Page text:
The story is an example of nihilistic fiction. The Infanta resides in hedonism, in artificiality, in the most obscene narcissism. It is a claustrophobic narcissism that induces morbidity, that senses death. This mirroring relationship, based on a pathological passion of the Infanta for her environment, is an unprotected self-absorption, an isolation that advances and later confirms spiritual death. Like Narcissus, the princess is trapped in her own image. When the queen laughs it is because she does not understand the other, it is the denial of external alterity. It has never descended towards the confines of self-discovery and has never opened itself to knowing the same external reality. The Infanta expresses the common behavior of many politicians. They deny external knowledge, because they wander in their own inbreeding. Therefore, they lack remorse or scruples in their inner journey, because the outer does not concern them. And when they resolve to leave, they understand that there is another reality, the other, hardly understandable, which they subject to savage scrutiny, as if it were part of another species. Therefore, some reactions should not be surprised, in which reality itself can be denied, because reality is only the one presented by the infanta or the politician in his palace. There is no other knowable reality. All this would give for a thesis. A thesis, after all.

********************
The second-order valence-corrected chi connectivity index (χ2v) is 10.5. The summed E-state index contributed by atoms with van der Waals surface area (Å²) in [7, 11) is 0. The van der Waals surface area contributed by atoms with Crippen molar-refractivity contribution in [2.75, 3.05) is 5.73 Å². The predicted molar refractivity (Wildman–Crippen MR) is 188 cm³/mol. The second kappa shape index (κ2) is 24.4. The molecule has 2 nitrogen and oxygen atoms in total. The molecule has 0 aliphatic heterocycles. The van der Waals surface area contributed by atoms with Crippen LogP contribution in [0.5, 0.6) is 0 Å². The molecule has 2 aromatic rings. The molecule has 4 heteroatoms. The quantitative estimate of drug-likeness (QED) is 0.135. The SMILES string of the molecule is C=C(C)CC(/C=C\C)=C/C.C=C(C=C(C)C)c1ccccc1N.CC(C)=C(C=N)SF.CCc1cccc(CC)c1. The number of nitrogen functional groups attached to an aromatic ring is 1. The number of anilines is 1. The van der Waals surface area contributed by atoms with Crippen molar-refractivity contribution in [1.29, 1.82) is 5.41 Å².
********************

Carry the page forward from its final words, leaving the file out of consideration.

Illustrations by Javier Montesol

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Umberto Eco in June (or the mystery of improbable theses)

About the Author

Mario Garces Sanagustin

Mario Garces Sanagustin

Auditor and Auditor of the State. State Treasury Inspector. Member of the Academic Council of Fide.